Grand Rapids- They look so real, there are times even police cannot tell the difference.
Toy guns, known as Airsoft pellet guns, are causing such a problem in Kent County police are calling on parents and teens to leave them at home. Police want to get the word out about the problem before someone dies.
Last October a SWAT team surrounded East Kentwood High, as students and faculty were led out by armed police. The school was on lockdown because a 911 caller saw a man enter the school with a gun.
A few months later teens chasing each other playing cops and robbers on a West Michigan street scared a woman, who called police. The kids were confronted as if they were criminals.
In both of those situations, and numerous others, police have come close to shooting people who had nothing more dangerous than a toy pellet gun.
But because the firearms, known as Airsoft guns, look so real they are a real threat. Just ask officer Timothy Hoornstra.
"I was pulling the trigger on my weapon thinking he was going to kill me and I was going to shoot him," Hoornstra said.
He was a millisecond away from shooting a 19 year old man on a Grand Rapids street, he says, after responding to a call about a drug house. When he got there, a man had an Airsoft pistol in his waistband. He pulled it out to show that it was a toy, and officer Hoornstra saw the orange marking on it. But it was close.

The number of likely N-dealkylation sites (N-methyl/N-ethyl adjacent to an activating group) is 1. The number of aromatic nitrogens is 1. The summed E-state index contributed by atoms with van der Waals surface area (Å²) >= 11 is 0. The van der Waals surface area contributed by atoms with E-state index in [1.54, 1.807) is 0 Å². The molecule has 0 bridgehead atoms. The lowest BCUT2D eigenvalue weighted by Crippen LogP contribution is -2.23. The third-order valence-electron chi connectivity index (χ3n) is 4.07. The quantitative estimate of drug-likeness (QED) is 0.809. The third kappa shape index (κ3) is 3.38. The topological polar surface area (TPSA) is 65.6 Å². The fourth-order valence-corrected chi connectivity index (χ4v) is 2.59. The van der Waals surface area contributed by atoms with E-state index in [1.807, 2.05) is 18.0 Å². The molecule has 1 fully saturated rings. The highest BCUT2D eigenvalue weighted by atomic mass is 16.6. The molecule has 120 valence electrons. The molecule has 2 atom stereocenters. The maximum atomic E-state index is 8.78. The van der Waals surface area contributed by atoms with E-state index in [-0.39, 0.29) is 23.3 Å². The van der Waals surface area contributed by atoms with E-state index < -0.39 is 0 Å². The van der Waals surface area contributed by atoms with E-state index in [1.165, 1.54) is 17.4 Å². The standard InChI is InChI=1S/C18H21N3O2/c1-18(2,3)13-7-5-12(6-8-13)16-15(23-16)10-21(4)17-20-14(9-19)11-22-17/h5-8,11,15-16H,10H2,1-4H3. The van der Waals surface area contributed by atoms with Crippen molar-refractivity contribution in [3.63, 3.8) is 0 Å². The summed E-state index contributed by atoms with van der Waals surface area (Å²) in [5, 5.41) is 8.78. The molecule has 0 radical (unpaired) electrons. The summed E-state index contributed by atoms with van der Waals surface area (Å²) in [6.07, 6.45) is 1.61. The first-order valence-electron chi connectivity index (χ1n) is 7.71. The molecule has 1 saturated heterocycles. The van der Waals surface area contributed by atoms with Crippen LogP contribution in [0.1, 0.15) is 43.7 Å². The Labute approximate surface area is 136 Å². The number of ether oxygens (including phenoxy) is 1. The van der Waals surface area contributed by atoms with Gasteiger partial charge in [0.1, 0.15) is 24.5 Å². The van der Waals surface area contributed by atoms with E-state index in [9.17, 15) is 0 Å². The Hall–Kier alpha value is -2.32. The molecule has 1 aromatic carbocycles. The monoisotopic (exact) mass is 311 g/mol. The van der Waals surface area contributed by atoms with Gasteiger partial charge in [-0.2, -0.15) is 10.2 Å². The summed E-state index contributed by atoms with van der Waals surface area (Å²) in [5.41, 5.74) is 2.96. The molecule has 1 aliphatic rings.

"I was pulling the trigger, with our guns we have to pull a certain distance and I was halfway," says Officer Hoornstra.
Police agencies from all over Kent County made a plea Tuesday, for people to avoid bringing the toy guns in public. They also want you
to keep all of the orange safety markings on the toys - which are often removed or painted.
Officers showed a dozen samples to prove how real the Airsoft guns look, and even put WZZM13 News reporter Keith Baldi through a training session to demonstrate how tough it is to tell the difference.
Keith felt threatened enough to fire his weapon, even though the person confronting him had a fake.
"We don't want these guns out in public, we don't want them mistaken as real guns," said Grand Rapids Lt. Pete McWatters.
Over the past year and a half, Grand Rapids Police say they've confiscated 56 toy guns.
And if the owner was brandishing it, they've charged them with a misdemeanor.
All of this, and it doesn't account for how dangerous the guns can be.
A girl in West Michigan recently lost an eye after being shot by an Airsoft pellet.